June 20th is the day we celebrate National Milkshake Day. You can have a plain ole vanilla shake or really celebrate with a Funfetti Milkshake or a Vanilla Freakshake. We show you how!
Where did vanilla ice cream come from?
Thrillist tells us, “The more you come to know about vanilla, the more it seems the age-old descriptor “plain vanilla” is meant ironically—like a big guy whose nickname is ‘Tiny.’ As the only variety out of 25,000 species of orchid that produces an agriculturally useful product, vanilla is literally unique—and it could hardly be more exotic: It’s one of the most complex flavors in existence (with more than 200 flavor compounds), it’s the second-most expensive spice in the world (after saffron)”.
(If you’re interested in the whole insane history of vanilla extract including ancient civilizations, piracy, and “a 12-year-old, child-prodigy slave with a starring role”, you have to check out their article.)
My favorite part of the story is where Thomas Jefferson added vanilla to his ice cream and made the earliest recipe for vanilla ice cream, which is now in the Library of Congress.
See right for ice cream recipe in Thomas Jefferson’s own handwriting. On the back of the paper is his recipe for Savoy cookies which he enjoyed with the ice cream. If you’d like to try Jefferson’s recipe for vanilla ice cream visit Monticello.org where they have an updated version as well.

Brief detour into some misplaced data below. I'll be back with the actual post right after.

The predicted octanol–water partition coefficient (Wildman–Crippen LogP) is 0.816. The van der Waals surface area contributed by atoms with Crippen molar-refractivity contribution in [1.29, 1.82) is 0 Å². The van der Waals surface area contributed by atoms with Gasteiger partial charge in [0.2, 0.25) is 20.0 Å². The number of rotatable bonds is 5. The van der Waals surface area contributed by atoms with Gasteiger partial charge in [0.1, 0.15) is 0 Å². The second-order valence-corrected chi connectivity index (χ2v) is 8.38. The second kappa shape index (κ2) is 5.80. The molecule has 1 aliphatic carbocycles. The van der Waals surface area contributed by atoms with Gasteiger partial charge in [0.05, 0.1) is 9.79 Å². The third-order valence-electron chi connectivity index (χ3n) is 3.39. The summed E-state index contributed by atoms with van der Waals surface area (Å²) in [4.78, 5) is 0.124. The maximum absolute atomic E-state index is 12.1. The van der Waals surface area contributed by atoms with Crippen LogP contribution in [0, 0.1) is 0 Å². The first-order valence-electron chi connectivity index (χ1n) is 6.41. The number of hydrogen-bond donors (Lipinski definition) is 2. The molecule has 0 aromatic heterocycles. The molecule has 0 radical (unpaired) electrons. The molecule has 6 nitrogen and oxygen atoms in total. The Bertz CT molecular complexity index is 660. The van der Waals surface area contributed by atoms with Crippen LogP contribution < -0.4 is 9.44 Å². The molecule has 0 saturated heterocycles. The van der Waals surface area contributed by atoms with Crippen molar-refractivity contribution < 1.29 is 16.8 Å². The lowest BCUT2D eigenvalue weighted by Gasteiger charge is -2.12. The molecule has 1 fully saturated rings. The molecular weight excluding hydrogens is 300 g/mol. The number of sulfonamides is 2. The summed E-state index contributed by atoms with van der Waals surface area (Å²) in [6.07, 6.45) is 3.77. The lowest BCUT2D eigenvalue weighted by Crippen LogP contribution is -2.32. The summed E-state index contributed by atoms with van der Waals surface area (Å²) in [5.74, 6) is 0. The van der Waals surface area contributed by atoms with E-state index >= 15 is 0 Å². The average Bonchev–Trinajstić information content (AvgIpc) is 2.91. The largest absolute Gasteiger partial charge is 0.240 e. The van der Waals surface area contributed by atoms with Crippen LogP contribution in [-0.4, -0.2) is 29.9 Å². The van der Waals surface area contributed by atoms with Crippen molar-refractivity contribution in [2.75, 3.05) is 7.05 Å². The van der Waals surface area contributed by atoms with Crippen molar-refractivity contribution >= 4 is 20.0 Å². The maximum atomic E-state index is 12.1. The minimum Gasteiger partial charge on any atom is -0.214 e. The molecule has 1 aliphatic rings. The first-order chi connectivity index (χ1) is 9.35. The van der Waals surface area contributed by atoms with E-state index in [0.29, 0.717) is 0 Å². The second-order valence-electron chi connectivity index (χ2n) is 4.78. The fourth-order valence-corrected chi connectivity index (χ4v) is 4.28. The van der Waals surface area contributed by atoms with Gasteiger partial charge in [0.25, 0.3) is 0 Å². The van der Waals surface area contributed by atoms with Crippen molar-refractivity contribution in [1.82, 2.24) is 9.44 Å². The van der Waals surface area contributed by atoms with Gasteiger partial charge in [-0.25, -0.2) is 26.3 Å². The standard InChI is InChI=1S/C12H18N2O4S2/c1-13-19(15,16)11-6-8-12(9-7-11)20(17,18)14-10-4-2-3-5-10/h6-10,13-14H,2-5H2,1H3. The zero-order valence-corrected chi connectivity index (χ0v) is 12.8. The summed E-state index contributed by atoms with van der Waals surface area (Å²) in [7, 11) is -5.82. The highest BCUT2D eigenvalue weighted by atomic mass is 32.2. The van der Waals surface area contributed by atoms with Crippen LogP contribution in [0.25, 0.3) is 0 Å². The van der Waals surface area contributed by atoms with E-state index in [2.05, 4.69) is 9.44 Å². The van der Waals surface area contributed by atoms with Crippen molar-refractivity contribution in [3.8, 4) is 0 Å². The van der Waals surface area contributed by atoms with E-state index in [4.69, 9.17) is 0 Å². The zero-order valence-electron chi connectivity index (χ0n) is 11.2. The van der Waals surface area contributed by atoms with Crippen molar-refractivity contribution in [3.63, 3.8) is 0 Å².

What is the history of the vanilla milkshake?
The first known reference to milkshakes in print was in 1885 but it wasn’t the beverage we know today. It was an adult alcoholic beverage made of cream, eggs, and whiskey – more like an egg nog than a milkshake. By 1900, they didn’t include alcohol in the recipe, so milkshakes were called “wholesome drinks made with chocolate, strawberry or vanilla syrups.” But there still wasn’t any ice cream in them. They were shaken by hand with ice in a cocktail shaker.
In 1911 the industrial drink mixer was invented, and milkshakes were on the menu at soda fountains. People called vanilla shakes “white cows”. (I’m not sure why, maybe it was because they were served alongside the Black Cow root beer float. See our black cow recipe.)
Walgreens store circa 1930s
Hankering for History says, “In 1922, Ivan “Pop” Coulson, a Walgreens employee, sought to improve on the company’s chocolate malt beverage. As a wizard at the soda fountain, Coulson was always mixing together concoctions. The original recipe was milk, chocolate syrup, and a spoonful of malt powder. However, with one added ingredient Coulson would shape form to a magnificently delicious beverage that would stand the test of time. Using ‘generous’ scoops of vanilla ice cream, manufactured in Walgreen’s own plant, it gave the malt beverage a thick consistency and a richer taste.”
Visit their website for more milkshake history, and to try Coulson’s original Walgreens recipe for Old Fashioned Chocolate Malted Milk.
Today, you can find the vanilla shake in almost any restaurant, fast food place, and even made at home.
Celebrate National Vanilla Milkshake Day by enjoying a vanilla milkshake.
Of course, the easy way is to buy one at any restaurant or cafe. But why not make your own. It’s so easy! Follow our directions for the most luxurious vanilla milkshake you’ve ever had. And as an added bonus, there’s a recipe for the Funfetti Vanilla Milkshake and how to create a vanilla freakshake, too.
Want to watch a movie with a vanilla milkshake in the spotlight while drinking yours?
Three adult movies that are oh so different, all with a vanilla milkshake featured to imply an important idea about the character who’s drinking it. Must-see famous movies to watch while enjoying your milkshake.
How did you celebrate National Vanilla Milkshake Day?
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